Smallholder agriculture plays a key role to promote food security in Brazil. Population ageing together with fertility decline and expanded educational opportunities for youth present challenges for the continuation of family agriculture across generations, and those challenges are especially difficult for smallholder farmers. This paper examines farm succession decisions in Western Paraná, Brazil using survey data collected through face-to-face interviews with 205 soybean farmers chosen randomly to be representative of the region's soybean farmers. Approximately 64% of the soybean farmers reported planning to pass on their farm business to the next generation. Traditional gender norms hinder succession plans. The empirical analysis using linear probability models shows that the probability of succession decreases by 37 ppts if the households do not have any male children. Farms with more than 72 ha are more likely to have a family successor than smaller farms. Farmers with college education are less likely to pass on their farms to their children than farmers with less education. Participation in federal government programs that provide subsidized credit such as Pronaf, which is aimed at smallholders, is associated with a higher probability of succession to a son or daughter. Government programs that provide subsidized credit and encourage families to make succession plans might increase succession rates. In an environment of decreasing fertility, adhering to traditional gender roles limits the probability that a farm will be continued successfully across generations.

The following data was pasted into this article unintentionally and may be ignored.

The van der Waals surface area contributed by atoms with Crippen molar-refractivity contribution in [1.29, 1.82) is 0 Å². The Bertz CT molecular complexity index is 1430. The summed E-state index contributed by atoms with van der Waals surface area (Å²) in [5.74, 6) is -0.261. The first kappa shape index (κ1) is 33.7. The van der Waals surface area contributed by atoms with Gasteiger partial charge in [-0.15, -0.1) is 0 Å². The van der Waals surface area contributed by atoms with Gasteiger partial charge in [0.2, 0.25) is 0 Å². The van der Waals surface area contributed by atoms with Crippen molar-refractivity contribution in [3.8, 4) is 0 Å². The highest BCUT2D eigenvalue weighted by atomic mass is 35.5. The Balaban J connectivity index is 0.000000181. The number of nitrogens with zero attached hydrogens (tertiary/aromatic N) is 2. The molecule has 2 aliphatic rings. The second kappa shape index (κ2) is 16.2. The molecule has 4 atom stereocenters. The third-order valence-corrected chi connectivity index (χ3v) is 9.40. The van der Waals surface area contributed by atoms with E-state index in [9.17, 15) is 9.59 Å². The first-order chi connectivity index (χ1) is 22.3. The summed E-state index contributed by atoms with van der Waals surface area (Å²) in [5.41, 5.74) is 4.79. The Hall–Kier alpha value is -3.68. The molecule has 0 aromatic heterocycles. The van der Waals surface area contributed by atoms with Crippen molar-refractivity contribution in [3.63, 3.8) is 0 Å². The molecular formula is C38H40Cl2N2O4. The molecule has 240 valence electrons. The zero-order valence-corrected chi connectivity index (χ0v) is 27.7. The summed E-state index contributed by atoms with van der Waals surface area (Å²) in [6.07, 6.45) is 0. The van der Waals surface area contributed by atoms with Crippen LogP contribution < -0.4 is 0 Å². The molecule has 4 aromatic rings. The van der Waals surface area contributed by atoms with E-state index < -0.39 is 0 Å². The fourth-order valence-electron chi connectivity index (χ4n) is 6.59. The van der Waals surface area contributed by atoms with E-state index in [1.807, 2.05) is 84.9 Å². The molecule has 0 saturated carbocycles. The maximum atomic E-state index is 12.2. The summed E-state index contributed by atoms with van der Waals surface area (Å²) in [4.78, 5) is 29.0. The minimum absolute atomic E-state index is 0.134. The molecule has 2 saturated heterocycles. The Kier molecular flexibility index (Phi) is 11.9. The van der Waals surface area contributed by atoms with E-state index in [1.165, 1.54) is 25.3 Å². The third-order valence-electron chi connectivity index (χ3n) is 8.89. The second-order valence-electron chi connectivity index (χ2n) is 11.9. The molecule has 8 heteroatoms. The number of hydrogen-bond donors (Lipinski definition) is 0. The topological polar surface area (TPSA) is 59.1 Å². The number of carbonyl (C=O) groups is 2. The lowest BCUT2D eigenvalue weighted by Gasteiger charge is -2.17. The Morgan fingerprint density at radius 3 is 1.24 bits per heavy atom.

Original languageEnglish (US)
Article number105453
JournalLand Use Policy
StatePublished - Aug 2021


  • Brazil
  • Family farm succession
  • Gender roles in agriculture
  • Latin America
  • Youth migration

ASJC Scopus subject areas

  • Forestry
  • Geography, Planning and Development
  • Nature and Landscape Conservation
  • Management, Monitoring, Policy and Law


Dive into the research topics of 'Gender, education, and farm succession in Western Paraná State, Brazil'. Together they form a unique fingerprint.

Cite this